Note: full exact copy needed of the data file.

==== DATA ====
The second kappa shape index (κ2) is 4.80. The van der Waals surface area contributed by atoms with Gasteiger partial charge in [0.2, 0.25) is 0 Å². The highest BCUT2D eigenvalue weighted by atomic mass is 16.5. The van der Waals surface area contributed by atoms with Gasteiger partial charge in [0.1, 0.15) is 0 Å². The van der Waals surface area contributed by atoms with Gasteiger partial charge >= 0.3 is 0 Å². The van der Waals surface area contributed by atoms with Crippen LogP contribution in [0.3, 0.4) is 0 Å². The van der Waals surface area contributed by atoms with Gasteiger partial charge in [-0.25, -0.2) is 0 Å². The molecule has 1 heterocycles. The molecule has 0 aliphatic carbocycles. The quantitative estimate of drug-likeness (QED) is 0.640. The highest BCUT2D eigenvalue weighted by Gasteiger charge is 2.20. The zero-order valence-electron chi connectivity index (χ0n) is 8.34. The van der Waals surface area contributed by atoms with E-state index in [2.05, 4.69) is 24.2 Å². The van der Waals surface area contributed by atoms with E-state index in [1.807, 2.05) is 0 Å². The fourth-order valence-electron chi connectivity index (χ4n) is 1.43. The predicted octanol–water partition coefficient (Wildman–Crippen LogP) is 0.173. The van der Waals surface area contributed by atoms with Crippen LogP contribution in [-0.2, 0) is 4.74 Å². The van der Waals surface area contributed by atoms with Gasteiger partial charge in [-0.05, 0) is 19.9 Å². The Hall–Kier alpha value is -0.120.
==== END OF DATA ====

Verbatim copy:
The second kappa shape index (κ2) is 4.80. The van der Waals surface area contributed by atoms with Gasteiger partial charge in [0.2, 0.25) is 0 Å². The highest BCUT2D eigenvalue weighted by atomic mass is 16.5. The van der Waals surface area contributed by atoms with Gasteiger partial charge in [0.1, 0.15) is 0 Å². The van der Waals surface area contributed by atoms with Gasteiger partial charge >= 0.3 is 0 Å². The van der Waals surface area contributed by atoms with Crippen LogP contribution in [0.3, 0.4) is 0 Å². The van der Waals surface area contributed by atoms with Gasteiger partial charge in [-0.25, -0.2) is 0 Å². The molecule has 1 heterocycles. The molecule has 0 aliphatic carbocycles. The quantitative estimate of drug-likeness (QED) is 0.640. The highest BCUT2D eigenvalue weighted by Gasteiger charge is 2.20. The zero-order valence-electron chi connectivity index (χ0n) is 8.34. The van der Waals surface area contributed by atoms with E-state index in [2.05, 4.69) is 24.2 Å². The van der Waals surface area contributed by atoms with E-state index in [1.807, 2.05) is 0 Å². The fourth-order valence-electron chi connectivity index (χ4n) is 1.43. The predicted octanol–water partition coefficient (Wildman–Crippen LogP) is 0.173. The van der Waals surface area contributed by atoms with Crippen LogP contribution in [-0.2, 0) is 4.74 Å². The van der Waals surface area contributed by atoms with Gasteiger partial charge in [-0.05, 0) is 19.9 Å². The Hall–Kier alpha value is -0.120.